There may be no better source for new revenue than your existing client base. Why? Because you’ve already sold to them once. They know you. You earned their trust and they value your service. At least, they did when they initially came on board. That means you have some common ground on which you can close your next big deal.
However, just because you sealed the deal once doesn’t mean that your clients will jump at the chance to buy a new product or service from you. They may not be happy with the service they’ve received. Or they may not getting the results they expected from your original deal. It’s also possible that they simply don’t have the budget, bandwidth, or inclination to commit to new business with you.
To capture more business from your existing clients, you’ll have to overcome those obstacles. Not sure where to start? Don’t worry. I have a simple three-step process below that will help you systematically prospect your current client base and win new business. Check out the steps below and then integrate them into your process:
Estimate your clients’ potential value.
Just like any new sales effort, you shouldn’t go into this without a strategy. Before you start dialing up clients and pitching a new service, take some time to determine which products and services are right for which clients, and which clients represent the biggest opportunities.
One way to do this is by estimating each client’s potential lifetime value. What services are they using now? How much revenue can you expect from those services or products in the future? What other products or services may also be a good fit, and how much revenue could you realistically expect from those?
Create a roster of your clients in your CRM or on a spreadsheet and then build out these figures. It’s important to be realistic when you estimate potential future revenue. Consider the client’s budget and their needs before penciling in the revenue from a new service or product.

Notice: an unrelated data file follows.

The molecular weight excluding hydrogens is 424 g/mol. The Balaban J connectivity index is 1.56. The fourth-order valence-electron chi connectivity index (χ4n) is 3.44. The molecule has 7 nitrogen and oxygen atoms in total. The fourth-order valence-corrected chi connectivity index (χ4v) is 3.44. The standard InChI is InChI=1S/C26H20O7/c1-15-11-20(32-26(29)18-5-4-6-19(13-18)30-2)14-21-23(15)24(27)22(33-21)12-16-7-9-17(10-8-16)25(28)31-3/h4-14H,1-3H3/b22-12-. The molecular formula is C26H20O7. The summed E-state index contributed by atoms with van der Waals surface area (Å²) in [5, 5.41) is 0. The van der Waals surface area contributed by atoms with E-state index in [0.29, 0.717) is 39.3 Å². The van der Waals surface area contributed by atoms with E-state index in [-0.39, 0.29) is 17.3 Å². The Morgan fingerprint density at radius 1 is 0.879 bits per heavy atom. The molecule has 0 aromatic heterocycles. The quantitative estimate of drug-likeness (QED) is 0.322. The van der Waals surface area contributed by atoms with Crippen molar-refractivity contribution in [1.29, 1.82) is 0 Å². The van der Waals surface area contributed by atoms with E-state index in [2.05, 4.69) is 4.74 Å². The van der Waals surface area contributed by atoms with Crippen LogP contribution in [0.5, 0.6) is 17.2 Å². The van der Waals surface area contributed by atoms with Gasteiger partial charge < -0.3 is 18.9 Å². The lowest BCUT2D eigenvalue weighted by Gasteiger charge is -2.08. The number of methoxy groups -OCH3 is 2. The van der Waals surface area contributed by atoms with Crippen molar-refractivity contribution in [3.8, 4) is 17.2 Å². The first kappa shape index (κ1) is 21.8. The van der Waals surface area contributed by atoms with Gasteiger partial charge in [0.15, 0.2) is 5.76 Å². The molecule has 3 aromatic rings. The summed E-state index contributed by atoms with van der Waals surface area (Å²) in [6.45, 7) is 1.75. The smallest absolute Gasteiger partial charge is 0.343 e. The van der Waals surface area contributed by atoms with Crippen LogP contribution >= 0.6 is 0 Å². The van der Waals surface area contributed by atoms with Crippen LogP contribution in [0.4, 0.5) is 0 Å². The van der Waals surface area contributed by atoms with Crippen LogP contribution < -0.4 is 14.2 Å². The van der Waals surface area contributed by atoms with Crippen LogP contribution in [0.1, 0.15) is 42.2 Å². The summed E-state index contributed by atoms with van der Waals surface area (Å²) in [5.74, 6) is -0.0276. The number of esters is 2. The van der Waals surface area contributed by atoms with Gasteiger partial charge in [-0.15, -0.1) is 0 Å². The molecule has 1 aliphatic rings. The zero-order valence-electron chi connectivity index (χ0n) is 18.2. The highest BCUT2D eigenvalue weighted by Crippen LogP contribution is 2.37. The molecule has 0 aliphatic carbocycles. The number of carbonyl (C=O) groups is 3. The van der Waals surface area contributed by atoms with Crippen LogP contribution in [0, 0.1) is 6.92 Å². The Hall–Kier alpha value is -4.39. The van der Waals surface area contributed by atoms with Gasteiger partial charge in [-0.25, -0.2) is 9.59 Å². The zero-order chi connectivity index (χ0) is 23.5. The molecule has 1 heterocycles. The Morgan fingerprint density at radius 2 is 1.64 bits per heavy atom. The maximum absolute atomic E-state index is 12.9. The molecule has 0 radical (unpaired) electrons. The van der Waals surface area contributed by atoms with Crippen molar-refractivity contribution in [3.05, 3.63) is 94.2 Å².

When you’ve estimated potential revenue for every client, sort them by largest opportunity. This should give you some guidance on how to proceed and which clients to contact first.
Take their temperature.
There’s a right way and a wrong way to sell to existing clients. The wrong way is to do so in a manner that undermines all of the trust and goodwill that has already been established. Clients don’t want to be sold to, especially from someone whom they consider to be a partner.
Before you launch into the sales pitch, take some time to see how they’re feeling about their current products and services. Are they happy with their results? What do they like? What could you do differently or better? You could do this as part of a business review that you do on a regular basis, e.g. quarterly, bi-annually, annually.
You’ll have to determine whether this is best done in person, over the phone, or via email. I’m a firm believer that face-to-face meetings are a great way to enhance and develop the relationship. However, that’s not always possible, especially if you’re dealing with a large volume of clients.
Also use this conversation to inquire about their business. What challenges are they facing? What are their goals, and what obstacles are preventing them from reaching those goals?
Helping is the new selling. To maximize your relationship with the client, you need to position yourself as a partner who is there to help them. The only way to do that is to understand where they need help.
Once you’ve identified the opportunity and gained an understanding of your client’s needs, the final step is to offer solutions. These should be custom solutions that involve more than just them buying your product.
Maybe you can introduce them to a new potential customer so they can grow their business. Perhaps you have ideas on how they can utilize your services to expand their product line. You might have a way for them to use your company’s services to resolve a complex internal problem that they’re facing. Be creative and innovative.
The key is to present yourself as the problem solver. Put their needs before you own. Approach this step with sincerity and authenticity. Make your product or service a part of the solution, but not the entire solution. Clients are smart enough to know the difference between being helpful and simply selling them on a product.
Even if this process doesn’t result in a sale, it will enhance your relationship with the client. They will appreciate your efforts to help them, and they will likely view you as an even stronger and more trustworthy partner. There’s no downside to prospecting your clients when you do it from a consultative standpoint.
Need some help with this process? Want some guidance as you strive to hit your 2016 sales goals? I’m taking on new 2016 coaching clients. Your first coaching call is always free and you have no obligation to go any further. Schedule your no-cost, no-commitment coaching call today.
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